-ASR, Anti-Exploit, Credential Guard-
First off, I should probably clarify and correct what Ashwin stated in this article, namely that this is NOT a new ASR Rule, or feature being added to Defender, not at all. Its been around, unchanged, for at least 3 years, probably a bit longer. The Defender Attack Surface Reduction Module/Ruleset is comprised of 20+ Mitigation Defensive Policies that are all turned off by default in Windows Pro and Ent (Pro has 10-15 I believe, Ent. has about 20, and Defender 365 has them all). All MS is doing is Configuring a Group Policy/Registry Entry to be enabled in Block Mode as the new default for that GUID/ASR Rule. This protection is NOT unique to MS, every Enterprise Class XDR/EDR solution provides their own method of guarding the LSASS process from attack. However, none do a better job than MS does, some do as well as, but complete mitigation of the threat of Credential Theft in this manner is as good as it can get.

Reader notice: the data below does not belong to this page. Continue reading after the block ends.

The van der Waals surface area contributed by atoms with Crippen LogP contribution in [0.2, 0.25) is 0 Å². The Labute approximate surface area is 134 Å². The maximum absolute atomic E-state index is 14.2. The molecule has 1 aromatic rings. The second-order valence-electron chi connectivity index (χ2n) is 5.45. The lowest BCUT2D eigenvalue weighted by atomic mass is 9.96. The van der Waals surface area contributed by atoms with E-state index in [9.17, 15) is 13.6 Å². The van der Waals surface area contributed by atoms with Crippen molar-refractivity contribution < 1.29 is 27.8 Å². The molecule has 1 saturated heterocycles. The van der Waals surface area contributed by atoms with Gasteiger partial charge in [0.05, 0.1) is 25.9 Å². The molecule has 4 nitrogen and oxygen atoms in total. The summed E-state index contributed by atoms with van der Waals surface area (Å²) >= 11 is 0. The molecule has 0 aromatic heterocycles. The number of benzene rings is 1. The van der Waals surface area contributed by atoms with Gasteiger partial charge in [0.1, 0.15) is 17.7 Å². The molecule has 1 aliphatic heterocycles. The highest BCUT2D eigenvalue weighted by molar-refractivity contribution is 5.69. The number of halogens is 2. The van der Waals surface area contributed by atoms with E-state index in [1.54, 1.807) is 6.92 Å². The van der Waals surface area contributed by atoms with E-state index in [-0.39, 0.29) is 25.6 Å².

As for the notion that it can be circumvented, that’s not really true. ASR Exclusion rules do exist, of course, but MS allows you to enable the Tamper Proof mechanism in Defender than locks down the configuration from the Cloud and completely ignores any ASR Exclusions that are created on the endpoint. I’m fairly sure that any ASR Exclusions created by end users will not apply to the Credential Guard GUID, which will guarantee protection.
Some other ASR Rules that you can (and should) enable include those such as, Prevention of All Office Apps from spawning child processes, Termination of Malicious VBA/WMI Scripts, Protection from malicious code injection into your Firmware, Blocking execution of unknown code from an attached USB device, Termination of any JS/Macro/Embedded Script execution from an opened Office Document/File Type, Blocking Adobe PDF Reader from creating a child process, to name just a few.
-Defender Uses Up too much CPU/Resources-